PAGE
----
Poll results: UK Engineers react to Brexit deal

In The Engineer’s last Poll readers were asked whether the historic EU-UK trade agreement will be good or bad for UK manufacturing. 

Whilst just over a quarter of our 900 respondents said that the deal would be good for industry, the majority were less convinced, with 43 per cent of respondents saying that it’s too early to tell whether the deal will benefit or hinder the manufacturing sector and 31 per cent believing that it is a bad deal.

The large number of comments received (which can be read with the original story below) add some nuance to these results, with many readers claiming that whilst any deal is preferable to a no-deal, Brexit will still inflict great harm on the UK manufacturing and engineering base.

The Poll was conducted between Jan 5 – Jan 25 and received 900 votes

The following story was originally published on January 5th 2021

After more than four-and-half years of toxic debate and damaging uncertainty that has stalled investment and undermined business confidence, the conclusion of an EU-UK trading agreement on December 24, 2020, was greeted with relief across industry.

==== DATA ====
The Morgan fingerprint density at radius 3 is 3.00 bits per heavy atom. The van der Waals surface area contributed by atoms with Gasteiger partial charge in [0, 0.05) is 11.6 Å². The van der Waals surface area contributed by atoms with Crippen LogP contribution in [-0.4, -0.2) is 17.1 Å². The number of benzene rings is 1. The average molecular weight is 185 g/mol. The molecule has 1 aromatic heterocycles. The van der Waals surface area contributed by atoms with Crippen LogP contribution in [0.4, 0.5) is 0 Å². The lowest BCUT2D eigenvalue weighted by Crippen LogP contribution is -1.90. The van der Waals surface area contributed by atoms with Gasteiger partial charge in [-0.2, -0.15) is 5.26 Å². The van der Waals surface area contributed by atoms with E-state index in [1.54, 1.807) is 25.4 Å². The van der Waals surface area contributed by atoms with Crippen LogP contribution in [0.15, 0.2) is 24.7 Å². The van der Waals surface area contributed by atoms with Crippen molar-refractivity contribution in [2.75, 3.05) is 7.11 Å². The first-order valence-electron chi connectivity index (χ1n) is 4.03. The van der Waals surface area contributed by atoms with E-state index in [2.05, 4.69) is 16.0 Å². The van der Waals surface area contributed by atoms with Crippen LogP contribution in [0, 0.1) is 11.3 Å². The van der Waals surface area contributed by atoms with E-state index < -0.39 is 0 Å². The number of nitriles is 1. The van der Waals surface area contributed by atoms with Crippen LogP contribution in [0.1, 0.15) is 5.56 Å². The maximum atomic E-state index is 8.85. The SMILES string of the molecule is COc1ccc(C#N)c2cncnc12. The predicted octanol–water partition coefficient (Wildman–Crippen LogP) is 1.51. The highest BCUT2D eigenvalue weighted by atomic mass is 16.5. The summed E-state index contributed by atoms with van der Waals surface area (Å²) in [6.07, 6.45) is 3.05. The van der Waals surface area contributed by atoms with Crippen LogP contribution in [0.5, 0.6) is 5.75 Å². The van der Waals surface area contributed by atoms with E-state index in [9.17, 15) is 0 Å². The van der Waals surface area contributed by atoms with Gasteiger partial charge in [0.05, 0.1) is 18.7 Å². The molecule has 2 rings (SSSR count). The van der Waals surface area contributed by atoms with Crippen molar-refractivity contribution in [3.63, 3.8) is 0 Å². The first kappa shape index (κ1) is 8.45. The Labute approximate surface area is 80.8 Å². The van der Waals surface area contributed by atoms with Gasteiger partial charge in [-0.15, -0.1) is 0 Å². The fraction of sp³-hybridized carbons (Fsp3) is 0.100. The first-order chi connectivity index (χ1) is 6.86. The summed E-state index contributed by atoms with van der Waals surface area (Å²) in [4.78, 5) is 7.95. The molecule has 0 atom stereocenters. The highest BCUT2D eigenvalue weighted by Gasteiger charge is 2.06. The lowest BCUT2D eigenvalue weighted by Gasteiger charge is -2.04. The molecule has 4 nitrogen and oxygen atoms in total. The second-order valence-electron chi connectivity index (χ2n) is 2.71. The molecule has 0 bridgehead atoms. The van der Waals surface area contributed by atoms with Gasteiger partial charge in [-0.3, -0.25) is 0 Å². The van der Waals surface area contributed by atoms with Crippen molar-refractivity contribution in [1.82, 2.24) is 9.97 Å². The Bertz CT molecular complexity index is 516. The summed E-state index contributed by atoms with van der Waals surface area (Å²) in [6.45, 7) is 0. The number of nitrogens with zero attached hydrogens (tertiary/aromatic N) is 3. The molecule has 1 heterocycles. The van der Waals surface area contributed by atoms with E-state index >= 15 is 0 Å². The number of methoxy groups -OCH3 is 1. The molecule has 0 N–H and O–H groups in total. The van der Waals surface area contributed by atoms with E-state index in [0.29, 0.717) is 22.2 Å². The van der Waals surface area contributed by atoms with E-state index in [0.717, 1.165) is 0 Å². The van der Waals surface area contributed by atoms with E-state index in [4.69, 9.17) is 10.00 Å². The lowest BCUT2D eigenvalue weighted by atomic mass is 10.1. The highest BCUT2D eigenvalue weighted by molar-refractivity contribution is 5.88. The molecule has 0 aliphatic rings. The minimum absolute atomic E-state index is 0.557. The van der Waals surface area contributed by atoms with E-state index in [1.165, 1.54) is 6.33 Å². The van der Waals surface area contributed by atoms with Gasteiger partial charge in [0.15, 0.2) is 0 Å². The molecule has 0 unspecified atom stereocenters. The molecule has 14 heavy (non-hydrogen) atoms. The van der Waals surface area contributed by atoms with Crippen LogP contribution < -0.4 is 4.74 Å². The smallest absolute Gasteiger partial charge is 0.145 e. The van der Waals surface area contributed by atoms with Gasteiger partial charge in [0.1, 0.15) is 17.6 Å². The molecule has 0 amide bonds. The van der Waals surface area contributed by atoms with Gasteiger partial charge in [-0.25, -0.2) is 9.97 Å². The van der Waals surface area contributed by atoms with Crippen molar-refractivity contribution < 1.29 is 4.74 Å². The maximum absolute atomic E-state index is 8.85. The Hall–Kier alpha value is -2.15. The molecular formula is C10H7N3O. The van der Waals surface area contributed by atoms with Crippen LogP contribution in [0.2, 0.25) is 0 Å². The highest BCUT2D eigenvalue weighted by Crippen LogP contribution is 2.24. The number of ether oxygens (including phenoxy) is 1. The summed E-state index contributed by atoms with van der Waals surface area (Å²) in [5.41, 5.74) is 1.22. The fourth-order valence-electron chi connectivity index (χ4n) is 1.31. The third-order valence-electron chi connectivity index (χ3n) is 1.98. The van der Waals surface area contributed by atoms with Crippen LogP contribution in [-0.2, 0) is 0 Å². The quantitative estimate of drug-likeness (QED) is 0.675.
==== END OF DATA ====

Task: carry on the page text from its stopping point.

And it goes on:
For many businesses across the UK manufacturing and engineering sectors a no-deal scenario – triggering the overnight disappearance of tariff-free trade with the EU – would have been a disaster. Indeed, fears over the consequences of such a turn of events were the overriding concern of respondents to our very own business confidence survey, which was published at the end of 2020.

The fact that this has been avoided means that companies can now look ahead with some clarity, and begin making plans for the future.

However, there are still areas of concern. Whilst a deal has apparently reduced the risk of Kent being turned into a lorry park, post-Christmas cross-channel traffic levels are currently relatively low, and the true impact of extra regulatory and border checks will only become apparent in the weeks and months ahead. And for many businesses, particularly those who rely on the seamless movement of goods and components across EU borders, the change – though not as damaging as it could have been – is still far from welcome.

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